|By Cheryl Heppner
The first day of the TDI conference here in Austin, if not TDI’s best mix of presenters and programs ever, has to be in the top two. I’m sure you’ll guess that the networking opportunities are not too shabby either when I tell you I hit the sack only minutes before midnight.
My time this morning is short for writing reports on yesterday’s opening ceremony, town hall meeting, breakout workshops, plenary session and keynote speakers because I really want to have time for breakfast today before another marathon of taking notes. But let me whet your appetite with a few of the highlights of the first day of the conference.
Its theme was Communications Access Day, with a focus on the 21st Century Communications and Video Accessibility Act. The act’s title is quite a mouthful, but it has mercifully become referred to with the much less lengthy acronym CVAA.
- Fred Weiner, the TDI Board’s Vice President, was a suave master of ceremonies. He looked at those of us gathered there and said that we reflected how TDI has helped to unite people in different ways – industry, government, and consumers – to discuss ideas and share their insight. He also mentioned that the range of individuals with deafness or hearing loss, with their many different choices for communication, all share a common purpose: access to information. This led to the creation of TDI’s tagline, “Building an Accessible World.”
This is the first conference where TDI is providing official Twitter updates. Attendees were encouraged to post their comments at remarks@TDIconf. Check it out! I had this idea I would tweet for NVRC, but I just can’t tear myself away from rapid notetaking. I don’t want to miss capturing something important and there is a LOT of important stuff here!
TDI’s prestigious Karen Peltz Strauss Public Policy Award was presented to FCC Commissioner Michael Copps. TDI director Claude Stout provided the lead-in to the award presentation, recalling that Commissioner Copps first attended a TDI conference in Sioux Falls in 2001 and citing three of Commissioner Copps’ major contributions to our community during his FCC tenure.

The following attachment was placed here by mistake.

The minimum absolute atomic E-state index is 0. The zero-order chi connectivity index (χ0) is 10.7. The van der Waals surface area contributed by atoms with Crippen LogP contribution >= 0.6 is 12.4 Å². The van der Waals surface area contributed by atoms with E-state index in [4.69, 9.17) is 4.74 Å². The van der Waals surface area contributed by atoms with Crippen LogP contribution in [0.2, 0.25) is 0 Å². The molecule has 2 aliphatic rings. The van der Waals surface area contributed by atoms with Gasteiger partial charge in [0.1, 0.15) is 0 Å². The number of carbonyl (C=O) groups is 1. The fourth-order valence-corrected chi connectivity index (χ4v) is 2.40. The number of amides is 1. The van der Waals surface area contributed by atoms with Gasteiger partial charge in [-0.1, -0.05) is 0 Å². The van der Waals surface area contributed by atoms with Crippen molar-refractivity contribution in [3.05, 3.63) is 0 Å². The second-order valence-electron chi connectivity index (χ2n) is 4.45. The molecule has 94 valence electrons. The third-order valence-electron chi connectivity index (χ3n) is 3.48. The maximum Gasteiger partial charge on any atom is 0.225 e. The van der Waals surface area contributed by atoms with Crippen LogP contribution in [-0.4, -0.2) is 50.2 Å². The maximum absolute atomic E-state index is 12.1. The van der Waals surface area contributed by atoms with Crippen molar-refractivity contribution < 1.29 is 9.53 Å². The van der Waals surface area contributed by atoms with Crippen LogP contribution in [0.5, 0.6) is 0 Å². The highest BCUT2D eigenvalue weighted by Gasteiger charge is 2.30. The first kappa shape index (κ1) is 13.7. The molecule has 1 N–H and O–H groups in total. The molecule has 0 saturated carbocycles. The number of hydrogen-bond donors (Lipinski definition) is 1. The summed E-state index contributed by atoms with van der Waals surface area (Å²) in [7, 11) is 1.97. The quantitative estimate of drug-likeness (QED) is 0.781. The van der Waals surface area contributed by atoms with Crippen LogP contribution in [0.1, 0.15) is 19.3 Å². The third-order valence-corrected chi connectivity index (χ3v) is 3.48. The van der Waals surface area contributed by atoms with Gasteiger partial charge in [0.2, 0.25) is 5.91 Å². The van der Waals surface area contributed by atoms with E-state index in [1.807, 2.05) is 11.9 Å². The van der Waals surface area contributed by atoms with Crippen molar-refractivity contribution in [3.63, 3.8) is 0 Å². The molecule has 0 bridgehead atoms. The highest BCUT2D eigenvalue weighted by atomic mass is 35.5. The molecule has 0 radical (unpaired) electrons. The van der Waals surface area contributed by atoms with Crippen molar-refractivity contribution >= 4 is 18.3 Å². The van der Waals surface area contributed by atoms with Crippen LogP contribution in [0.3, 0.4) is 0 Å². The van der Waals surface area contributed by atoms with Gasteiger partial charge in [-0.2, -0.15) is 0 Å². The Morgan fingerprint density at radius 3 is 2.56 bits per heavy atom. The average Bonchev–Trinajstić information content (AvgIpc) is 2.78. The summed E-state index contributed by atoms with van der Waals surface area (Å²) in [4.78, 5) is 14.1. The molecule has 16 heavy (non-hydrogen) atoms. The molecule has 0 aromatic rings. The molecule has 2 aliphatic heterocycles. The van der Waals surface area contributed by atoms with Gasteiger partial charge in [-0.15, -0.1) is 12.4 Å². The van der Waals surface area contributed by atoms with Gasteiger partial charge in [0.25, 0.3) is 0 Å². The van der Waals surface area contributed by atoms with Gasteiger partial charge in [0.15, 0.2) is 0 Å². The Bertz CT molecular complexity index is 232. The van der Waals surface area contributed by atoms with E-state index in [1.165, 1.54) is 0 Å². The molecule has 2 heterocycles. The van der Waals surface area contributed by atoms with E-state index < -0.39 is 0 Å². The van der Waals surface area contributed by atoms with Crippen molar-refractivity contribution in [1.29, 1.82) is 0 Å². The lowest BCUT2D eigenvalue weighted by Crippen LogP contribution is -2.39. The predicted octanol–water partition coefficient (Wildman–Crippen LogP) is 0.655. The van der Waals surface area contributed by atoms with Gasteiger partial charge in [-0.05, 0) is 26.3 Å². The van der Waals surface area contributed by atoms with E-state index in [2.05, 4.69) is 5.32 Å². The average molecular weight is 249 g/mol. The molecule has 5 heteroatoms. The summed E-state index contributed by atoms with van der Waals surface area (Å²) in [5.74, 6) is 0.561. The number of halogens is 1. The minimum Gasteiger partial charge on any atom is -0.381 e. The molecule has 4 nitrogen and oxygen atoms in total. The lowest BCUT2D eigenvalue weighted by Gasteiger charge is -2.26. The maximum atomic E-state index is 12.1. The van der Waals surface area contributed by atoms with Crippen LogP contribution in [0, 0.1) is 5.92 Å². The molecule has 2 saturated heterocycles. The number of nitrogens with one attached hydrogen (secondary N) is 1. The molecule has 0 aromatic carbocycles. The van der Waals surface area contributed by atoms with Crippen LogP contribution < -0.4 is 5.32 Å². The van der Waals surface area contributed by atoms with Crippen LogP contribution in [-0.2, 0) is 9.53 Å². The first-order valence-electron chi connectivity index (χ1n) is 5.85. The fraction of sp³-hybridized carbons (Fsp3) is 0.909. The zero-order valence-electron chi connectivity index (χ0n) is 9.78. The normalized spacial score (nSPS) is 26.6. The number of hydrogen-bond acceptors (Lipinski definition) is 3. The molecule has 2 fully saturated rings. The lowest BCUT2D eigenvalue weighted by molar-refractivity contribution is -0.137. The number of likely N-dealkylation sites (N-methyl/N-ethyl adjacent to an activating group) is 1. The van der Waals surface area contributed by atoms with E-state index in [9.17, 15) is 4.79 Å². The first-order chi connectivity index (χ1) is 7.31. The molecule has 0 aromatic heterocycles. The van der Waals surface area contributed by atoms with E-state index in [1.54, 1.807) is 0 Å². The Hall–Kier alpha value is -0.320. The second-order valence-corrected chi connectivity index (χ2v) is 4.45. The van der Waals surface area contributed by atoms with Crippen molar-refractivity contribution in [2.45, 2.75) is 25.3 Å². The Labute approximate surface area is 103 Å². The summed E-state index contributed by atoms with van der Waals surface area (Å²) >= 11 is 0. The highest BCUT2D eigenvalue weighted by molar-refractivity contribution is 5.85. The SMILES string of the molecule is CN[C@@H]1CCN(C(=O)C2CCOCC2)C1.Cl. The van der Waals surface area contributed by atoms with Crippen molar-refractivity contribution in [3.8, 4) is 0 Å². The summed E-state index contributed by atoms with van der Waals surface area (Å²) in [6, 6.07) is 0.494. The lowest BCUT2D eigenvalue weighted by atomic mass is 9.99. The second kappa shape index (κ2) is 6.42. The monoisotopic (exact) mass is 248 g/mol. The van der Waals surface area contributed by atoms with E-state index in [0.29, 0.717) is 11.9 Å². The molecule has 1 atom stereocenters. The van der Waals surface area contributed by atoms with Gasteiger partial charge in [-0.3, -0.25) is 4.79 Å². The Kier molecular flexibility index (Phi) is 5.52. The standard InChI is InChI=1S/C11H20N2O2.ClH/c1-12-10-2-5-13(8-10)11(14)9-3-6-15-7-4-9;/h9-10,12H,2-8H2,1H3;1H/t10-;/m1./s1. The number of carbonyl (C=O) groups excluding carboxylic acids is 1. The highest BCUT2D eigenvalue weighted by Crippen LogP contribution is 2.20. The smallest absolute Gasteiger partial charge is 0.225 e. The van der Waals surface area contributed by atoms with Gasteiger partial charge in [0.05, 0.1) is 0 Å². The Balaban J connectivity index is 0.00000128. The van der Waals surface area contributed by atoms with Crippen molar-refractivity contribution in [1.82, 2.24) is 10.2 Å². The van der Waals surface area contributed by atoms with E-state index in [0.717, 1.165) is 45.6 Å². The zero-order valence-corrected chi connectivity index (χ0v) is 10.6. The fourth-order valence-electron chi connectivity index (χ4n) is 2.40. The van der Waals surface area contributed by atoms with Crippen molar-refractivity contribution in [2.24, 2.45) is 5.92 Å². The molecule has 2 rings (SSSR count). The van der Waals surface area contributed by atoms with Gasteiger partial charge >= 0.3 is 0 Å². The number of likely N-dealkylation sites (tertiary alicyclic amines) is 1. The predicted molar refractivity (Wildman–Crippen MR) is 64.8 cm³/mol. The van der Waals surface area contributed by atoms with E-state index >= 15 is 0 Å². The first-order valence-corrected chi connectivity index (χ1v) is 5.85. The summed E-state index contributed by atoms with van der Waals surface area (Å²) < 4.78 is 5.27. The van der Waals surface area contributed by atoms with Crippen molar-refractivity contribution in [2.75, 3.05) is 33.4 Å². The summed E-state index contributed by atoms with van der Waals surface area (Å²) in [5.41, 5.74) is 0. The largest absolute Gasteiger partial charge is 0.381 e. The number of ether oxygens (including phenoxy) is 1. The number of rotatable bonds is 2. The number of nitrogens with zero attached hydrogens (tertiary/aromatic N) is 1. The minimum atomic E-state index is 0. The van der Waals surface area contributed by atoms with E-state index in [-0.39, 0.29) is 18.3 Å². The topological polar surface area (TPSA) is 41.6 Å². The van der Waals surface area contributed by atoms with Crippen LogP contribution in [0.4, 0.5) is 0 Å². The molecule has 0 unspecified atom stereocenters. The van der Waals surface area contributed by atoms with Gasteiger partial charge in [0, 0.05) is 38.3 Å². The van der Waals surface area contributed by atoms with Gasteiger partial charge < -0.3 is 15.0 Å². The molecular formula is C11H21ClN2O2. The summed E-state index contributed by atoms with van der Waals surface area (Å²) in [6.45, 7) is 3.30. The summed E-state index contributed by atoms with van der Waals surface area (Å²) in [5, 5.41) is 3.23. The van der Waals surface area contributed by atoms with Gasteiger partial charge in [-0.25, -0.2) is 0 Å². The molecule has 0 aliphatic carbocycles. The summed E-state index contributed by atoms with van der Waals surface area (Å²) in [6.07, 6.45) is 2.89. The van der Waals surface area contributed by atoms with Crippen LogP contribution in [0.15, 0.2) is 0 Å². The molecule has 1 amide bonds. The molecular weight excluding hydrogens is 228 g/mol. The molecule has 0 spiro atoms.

Karen Peltz Strauss expressed her great happiness at being asked to participate in the awards presentation . She read the text of the award citation to us and cited some of the many ways Commissioner Copps has helped make our world more accessible. “He stands for the individual, the common person who doesn’t get all the breaks,” she said. I can tell you from personal experience this is true.
Commissioner Copps, after receiving the award, gave a powerful keynote speech. Among the subjects he touched on were broadband’s increasing importance in our lives and how the bottom line is that our economy and democracy require high speed internet access. He called it a defining right for all of us in this new age, “a new civil right”. Also mentioned was the need for us to be proactive in addressing the changes in the media to ensure that our issues are not overlooked.
Karen Peltz Strauss led a fabulous town hall meeting, walking us through the contents of the CVAA and providing background on how some of the items in the bill came to be and what their intentions were. She gave a perfect demonstration of why is known for her ability to talk about complex things in a way that is easy for everyone to understand. Following her presentation, Karen opened a Town Hall meeting, giving members of the audience a chance to make comments, which were captured and will be part of the official record. Comments were wide ranging, such as the status of Netflix captioning, frustrations about government entities not allowing videophone use, and issues in hearing aid compatibility with new with cell phones that have Bluetooth headsets.
Galaxy, who has been resting after a great play date with me this morning, is growing increasingly restless. She’s occasionally lifting her head from her paws to give me that look that says she knows it’s high time I fed her.
I hope your appetite for more information on the conference is whetted because there’s a lot of additional detail to come, as well as an account of a mind-blowing presentation on the plenary session about the Global Public Inclusive Infrastructure by Dr. Jim Tobias, a late afternoon keynote by W. Craig Fugate, FEMA Administrator (by video) and Marcie Roth, Senior Director of FEMA’s Office of Disability Integration and Coordination (not only live but lively).
Plus I’ll have to tell you about the Bat Watch at the President’s Reception last night!
FCC Commissioner Karen Peltz Strauss